Maple is trendy. It’s one of the few sweeteners gaining in market share thanks to its nutritional superiority over other sweeteners. Sugar makers and trade associations also play a part in getting the word out about maple syrup and other maple products. Seeking to capitalize on this popularity, many mass-produced cereals, snacks and even meat products are promoting their maple-flavored products.
Unfortunately, many of these food manufacturers aren’t using real maple syrup. They’re using artificial maple flavoring, but still using the word “maple” prominently on their packaging. These perpertrators use illustrations of sugarhouses or buckets hanging on trees to evoke real maple syrup, even if nothing in the product came from a maple tree. Food chemists can approximate just about any taste these days, and there are even recipes available online for making imitation maple flavoring using fenugreek seeds, which contain sotolon, an organic chemical that gives maple syrup its distinctive flavor and aroma.
The problem, of course, is that foods that promote their maple flavor without using any real maple syrup in their production give consumers a flawed representation of what real maple flavor tastes like. One taste of a too sweet “maple sausage” or a chemical-tasting “maple-flavored cereal” could turn a consumer off to maple products forever, even though their experience wasn’t with pure maple syrup.
The best way to counter this trend is by educating your customers. Include information on your website or in your farm store explaining how to read labels to ensure that products contain only 100 percent pure maple syrup. As hard as it is to spend money on the stuff, I know of many sugar makers who keep a bottle of artificially flavored syrup in their sugarhouses so they can offer side-by-side taste tests and help people realize how much better real maple syrup is.
Urge your customers to ask for real maple syrup in restaurants, and give them your business card to hand to any restaurant manager who says they can’t find local syrup. Consider offering signs or stickers stating: “We use only real maple syrup” to restaurants that buy your syrup.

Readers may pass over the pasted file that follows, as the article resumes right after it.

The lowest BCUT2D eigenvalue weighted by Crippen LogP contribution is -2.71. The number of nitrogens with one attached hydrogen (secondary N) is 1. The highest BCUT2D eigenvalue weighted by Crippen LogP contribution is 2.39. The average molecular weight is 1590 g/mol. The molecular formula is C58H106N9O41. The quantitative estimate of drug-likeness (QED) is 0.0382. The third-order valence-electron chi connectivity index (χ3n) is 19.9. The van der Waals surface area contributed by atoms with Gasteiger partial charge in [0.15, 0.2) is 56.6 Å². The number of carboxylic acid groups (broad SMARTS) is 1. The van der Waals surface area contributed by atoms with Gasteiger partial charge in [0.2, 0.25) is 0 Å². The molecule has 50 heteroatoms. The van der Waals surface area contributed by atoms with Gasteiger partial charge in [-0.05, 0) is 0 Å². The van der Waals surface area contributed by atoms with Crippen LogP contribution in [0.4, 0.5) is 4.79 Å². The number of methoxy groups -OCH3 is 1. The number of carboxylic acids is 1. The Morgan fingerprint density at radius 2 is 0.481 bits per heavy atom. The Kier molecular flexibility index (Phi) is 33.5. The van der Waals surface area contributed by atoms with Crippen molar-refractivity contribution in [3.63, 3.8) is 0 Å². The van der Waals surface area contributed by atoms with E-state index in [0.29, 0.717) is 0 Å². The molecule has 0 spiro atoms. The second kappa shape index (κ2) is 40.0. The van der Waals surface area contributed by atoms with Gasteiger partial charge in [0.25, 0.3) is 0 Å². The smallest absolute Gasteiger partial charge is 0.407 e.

If you have a relationship with a food manufacturer who is using something other than pure maple syrup to sweeten or flavor their products, use the opportunity to educate them about what they’re missing. They may claim that real maple syrup is Maple Syrup: Keeping it Real too expensive, which gives you a chance to educate them about how much flavor it can add to a product, even in small amounts, how much better it tastes, and how much healthier it is than any imitations they may be using, and so is well worth a few extra pennies per serving.
Labeling laws are another valuable tool to help ensure consumers don’t confuse real maple products with the fake stuff. Many states have truth-in-labeling regulations that require manufacturers to be clear and honest on their products’ packaging.
Vermont’s code, for example, states: “Artificial maple flavored products shall be clearly and conspicuously labeled on their principal display panel or panels with the term ‘artificial flavor’ shall be of a size equal to, or larger than, other words used to describe the product. It is unlawful to use the terms ‘maple syrup’ or ‘maple sugar,’ however modified, to describe an artificially flavored product.” The code goes even further, insisting, “Any restaurant menu listing such a product, or any advertising of such a product shall clearly state that the product is artificially flavored.”
Massachusetts state law also includes strict rules: “The use of the words ‘maple’ or ‘maple syrup’ shall not be used in the labelling or branding of any food product which does not contain any maple syrup in its ingredients.” The state of Maine protects its maple crop by insisting that products not be sold “combined, interfused or diluted with cane or other sugars or any substance without distinctly marking, stamping or labeling the article or the package containing the same or the advertisement of or menu statement thereof with an accurate and descriptive name of such article and in the case of maple sugar and maple syrup, the percentage in which maple sugar or maple syrup enters into its composition.”
Unfortunately, these rules and regulations aren’t well-known, and there are plenty of examples of national brands selling products in violation of these rules in these states. Regulators likely don’t see this issue as a high priority, and few consumers are even aware that the laws are on the books, so the violations aren’t brought to anyone’s attention. Most states do have consumer protection departments that respond to complaints from the public, though, and even if it’s only in the form of a sternly worded letter to the manufacturer, filing such complaints is still a step in the right direction.
For those states that don’t have such regulations, it’s up to sugar makers to advocate for these kinds of rules to be implemented. There are strict rules about the use of many food terms, from “ice cream” to “champagne,” meant to ensure that the businesses of the people who produce these foods the right way aren’t harmed by imitation products. Maple syrup deserves the same.